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Montreal shelters full as demand grows for homeless population

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With July 1 moving day fast approaching, the Old Brewery Mission said it's already turning people away from one of its shelters because there is simply not enough space.

The mission is worried about what the coming weeks will bring.

Dany Aubin said living in shelters is not ideal.

"There are nice places, but it's not a home," he said.

He moved into a Villeray studio apartment with the help of the Old Brewery Mission's Passerelle program, which has a 75 per cent success rate in finding people a place to live.

The organization says, however, that demand has exploded.

"There's 5,000 people who are going to be homeless tonight in Montreal," said Old Brewery Mission president and CEO James Hughes. "In 2018, there were 3,000 people."

Hughes knows that with moving day approaching, the demand will increase.

"It's really on steroids at this time of year," he said.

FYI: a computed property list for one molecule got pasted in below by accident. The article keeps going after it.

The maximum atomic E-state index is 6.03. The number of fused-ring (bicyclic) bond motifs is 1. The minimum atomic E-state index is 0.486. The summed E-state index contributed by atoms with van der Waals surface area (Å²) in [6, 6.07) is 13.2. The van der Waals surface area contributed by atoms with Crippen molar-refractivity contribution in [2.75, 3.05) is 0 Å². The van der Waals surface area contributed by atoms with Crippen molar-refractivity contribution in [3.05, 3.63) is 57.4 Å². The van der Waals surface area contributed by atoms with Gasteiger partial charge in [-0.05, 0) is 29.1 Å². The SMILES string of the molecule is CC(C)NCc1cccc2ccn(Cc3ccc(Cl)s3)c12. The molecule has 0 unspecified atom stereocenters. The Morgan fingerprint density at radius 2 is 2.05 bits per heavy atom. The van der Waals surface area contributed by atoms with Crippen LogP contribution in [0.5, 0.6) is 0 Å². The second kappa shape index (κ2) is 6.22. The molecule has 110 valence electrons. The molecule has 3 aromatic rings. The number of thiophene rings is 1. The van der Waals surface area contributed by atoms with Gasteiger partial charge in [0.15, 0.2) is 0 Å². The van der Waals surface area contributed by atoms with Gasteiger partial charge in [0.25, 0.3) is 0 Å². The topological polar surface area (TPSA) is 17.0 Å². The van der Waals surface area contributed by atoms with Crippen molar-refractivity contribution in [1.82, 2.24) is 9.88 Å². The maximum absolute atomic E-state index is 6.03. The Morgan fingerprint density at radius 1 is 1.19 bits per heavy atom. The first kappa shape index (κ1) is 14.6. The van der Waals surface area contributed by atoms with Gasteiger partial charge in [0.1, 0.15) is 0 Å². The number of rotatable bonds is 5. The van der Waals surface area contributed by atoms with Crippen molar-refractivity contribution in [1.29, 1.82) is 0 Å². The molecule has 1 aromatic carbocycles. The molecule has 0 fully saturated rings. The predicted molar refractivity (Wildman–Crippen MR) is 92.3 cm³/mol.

At the Patricia McKenzie Women's Shelter, it has also had to turn away people.

In May, it could not accept 318 people, and two weeks into June, 144 more were refused.

"The shelter is always full," said weekend supervisor Sylvia de Sousa. "When we have a bed that becomes available, it's within the 12 hours that it's filled up."

She said the shelter is seeing more elderly people and refugee claimants.

In addition to a housing shortage, Hughes said evictions are a driving force behind the numbers. De Sousa added that people simply can't afford an apartment anymore.

"It's priced out of their range," she said. "That's the simple answer." 

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